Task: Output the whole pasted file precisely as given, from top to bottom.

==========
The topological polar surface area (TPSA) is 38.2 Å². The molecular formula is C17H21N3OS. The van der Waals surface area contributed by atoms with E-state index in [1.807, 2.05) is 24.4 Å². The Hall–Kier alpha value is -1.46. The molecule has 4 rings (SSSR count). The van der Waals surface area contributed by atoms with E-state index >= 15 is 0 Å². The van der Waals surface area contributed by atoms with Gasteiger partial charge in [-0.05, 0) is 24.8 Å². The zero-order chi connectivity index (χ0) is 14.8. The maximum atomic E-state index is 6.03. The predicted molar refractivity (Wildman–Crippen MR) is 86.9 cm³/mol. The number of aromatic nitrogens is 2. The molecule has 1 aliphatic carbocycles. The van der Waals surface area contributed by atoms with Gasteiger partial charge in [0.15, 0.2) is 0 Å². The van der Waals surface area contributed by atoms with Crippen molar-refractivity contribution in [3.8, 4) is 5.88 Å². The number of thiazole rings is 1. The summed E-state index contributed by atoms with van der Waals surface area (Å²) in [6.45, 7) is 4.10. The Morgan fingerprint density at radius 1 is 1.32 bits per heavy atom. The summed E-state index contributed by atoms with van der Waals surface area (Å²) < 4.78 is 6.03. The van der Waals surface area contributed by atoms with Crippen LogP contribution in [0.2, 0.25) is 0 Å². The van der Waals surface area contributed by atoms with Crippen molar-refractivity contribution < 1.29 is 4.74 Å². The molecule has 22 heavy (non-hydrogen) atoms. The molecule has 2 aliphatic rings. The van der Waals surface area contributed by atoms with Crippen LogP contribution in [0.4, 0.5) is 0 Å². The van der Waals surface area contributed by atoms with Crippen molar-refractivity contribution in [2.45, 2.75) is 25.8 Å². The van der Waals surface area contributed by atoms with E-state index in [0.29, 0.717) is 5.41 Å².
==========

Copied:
The topological polar surface area (TPSA) is 38.2 Å². The molecular formula is C17H21N3OS. The van der Waals surface area contributed by atoms with E-state index in [1.807, 2.05) is 24.4 Å². The Hall–Kier alpha value is -1.46. The molecule has 4 rings (SSSR count). The van der Waals surface area contributed by atoms with E-state index >= 15 is 0 Å². The van der Waals surface area contributed by atoms with Gasteiger partial charge in [-0.05, 0) is 24.8 Å². The zero-order chi connectivity index (χ0) is 14.8. The maximum atomic E-state index is 6.03. The predicted molar refractivity (Wildman–Crippen MR) is 86.9 cm³/mol. The number of aromatic nitrogens is 2. The molecule has 1 aliphatic carbocycles. The van der Waals surface area contributed by atoms with Gasteiger partial charge in [0.15, 0.2) is 0 Å². The van der Waals surface area contributed by atoms with Crippen molar-refractivity contribution in [3.8, 4) is 5.88 Å². The number of thiazole rings is 1. The summed E-state index contributed by atoms with van der Waals surface area (Å²) in [6.45, 7) is 4.10. The Morgan fingerprint density at radius 1 is 1.32 bits per heavy atom. The summed E-state index contributed by atoms with van der Waals surface area (Å²) < 4.78 is 6.03. The van der Waals surface area contributed by atoms with Crippen LogP contribution in [0.2, 0.25) is 0 Å². The van der Waals surface area contributed by atoms with Crippen molar-refractivity contribution < 1.29 is 4.74 Å². The molecule has 22 heavy (non-hydrogen) atoms. The molecule has 2 aliphatic rings. The van der Waals surface area contributed by atoms with Crippen LogP contribution in [0.4, 0.5) is 0 Å². The van der Waals surface area contributed by atoms with Crippen molar-refractivity contribution in [2.45, 2.75) is 25.8 Å². The van der Waals surface area contributed by atoms with E-state index in [0.29, 0.717) is 5.41 Å².